Minister Carlisle Addressing the Road Traffic Seminar | Western Cape Government


Minister Carlisle Addressing the Road Traffic Seminar

7 November 2010

Raod Traffic Seminar Organised by Lands University (Sweden)

South Africa has one of the worst road traffic safety records. Statistics show that approximately 10 000 people lose their lives on the country's roads per year. The Western Cape is not immune to this calamity. In 2008, it was estimated that on average five people died in fatal road crashes in our province per day.

The impact of road fatalities on our society is devastating. They shatter families; create child-heated households in families already overburdened by poverty, and cost our economy a staggering fifty billion rand (R50b) a year. The saddest part of this is that many, if not all, road accidents and fatalities are avoidable.

If all us, particularly motorists, took our responsibility for road safety as seriously as we ought to, the billions of rands spent dealing with the devastating impact of road fatalities could be used to eradicate the country's road maintenance backlogs and hiring more traffic officers both of which will in turn help make our road much safer than they are.

It is clear to everyone that the main reason we lose so many lives on our roads is because our country's road safety interventions have, so far, not been successful in making our road safe. The national Arrive Alive campaign resulted in a relative decrease in road fatalities in its early years and subsequently deteriorated since the beginning of the new millennium.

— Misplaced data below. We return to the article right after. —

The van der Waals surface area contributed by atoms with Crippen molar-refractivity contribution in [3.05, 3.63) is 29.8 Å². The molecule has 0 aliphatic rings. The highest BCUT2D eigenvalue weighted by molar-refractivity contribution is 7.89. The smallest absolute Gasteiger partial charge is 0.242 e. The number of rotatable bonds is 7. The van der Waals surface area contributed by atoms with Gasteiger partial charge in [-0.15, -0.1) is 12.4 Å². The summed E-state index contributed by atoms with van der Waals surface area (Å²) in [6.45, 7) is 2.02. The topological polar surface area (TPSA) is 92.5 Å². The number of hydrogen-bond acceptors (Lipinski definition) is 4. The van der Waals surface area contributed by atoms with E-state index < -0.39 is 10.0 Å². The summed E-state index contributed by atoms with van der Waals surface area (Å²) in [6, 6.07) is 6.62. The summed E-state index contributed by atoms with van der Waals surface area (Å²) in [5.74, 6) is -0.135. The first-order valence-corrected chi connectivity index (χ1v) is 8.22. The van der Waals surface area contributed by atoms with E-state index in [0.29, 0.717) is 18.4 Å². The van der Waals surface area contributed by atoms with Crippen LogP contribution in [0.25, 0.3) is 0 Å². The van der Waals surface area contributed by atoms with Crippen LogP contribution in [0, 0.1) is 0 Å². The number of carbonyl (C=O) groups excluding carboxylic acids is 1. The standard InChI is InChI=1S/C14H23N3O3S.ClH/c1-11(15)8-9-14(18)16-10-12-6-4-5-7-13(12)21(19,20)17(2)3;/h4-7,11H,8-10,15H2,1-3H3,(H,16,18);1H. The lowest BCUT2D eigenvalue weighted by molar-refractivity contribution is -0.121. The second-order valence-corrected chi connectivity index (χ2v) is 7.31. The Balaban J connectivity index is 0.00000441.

A lot of taxpayers' money was injected to the Arrive Alive campaign without meaningful results. The experience in Kwazulu Natal and Western Cape, which are the two provinces with clear road safety strategies, is that road safety campaigns must be driven by consistent and energetic law enforcement backed strong political will.

The appointment of Dr. Sbu Ndebele as the Minister of Transport seems to have given other provinces a wake-up call as they are now required to develop and implement road traffic safety strategies.

Now let me share with you what we are doing in the Western Cape to deal with road traffic safety. We launched the Safely Home campaign last year with the aim of halving the road fatalities by 2014. Many people think that our goal is too ambitious but we are confident that it is achievable and early indications show that we are well on track to achieving this.

Between April 2008 and March, 1 483 people died in road accidents in the province. In the same period last year, we reduce road fatalities by 11.9%. If we continue to record this progress for the next four years we will achieve our goal of halving the death rate on our roads by 2014.

The primary focus of our Safely Home campaign interventions is mostly in public transport. We have two bus inspection centres on the N1 and in Beaufort West. Our law enforcement colleagues inspect each and every bus that enters or exits the province there. The buses are inspected for roadworthiness and operating licenses to ensure that they are fit and legally allowed to be on roads. We also check the drivers' documents to ensure that they have the legitimate drivers' license.

These interventions complement normal enforcement operations. Because of these, we have been successful in taking unsafe and unlicensed buses off our roads. Yet there are still buses that escape our scrutiny because some operators use back roads to enter or exit the province just so they can avoid these inspections. We are currently identifying these roads with the intention of policing them. It may not be possible to check every single bus at all times but we will make it almost impossible for them to escape our scrutiny.

That focus carries through to the minibus taxi industry which is plagued by five major problems namely: unroadworthy vehicles, overloading, illegal operators or worse taxis that operate off route which often incites taxi violence, and in some cases operators who hire unlicensed drivers.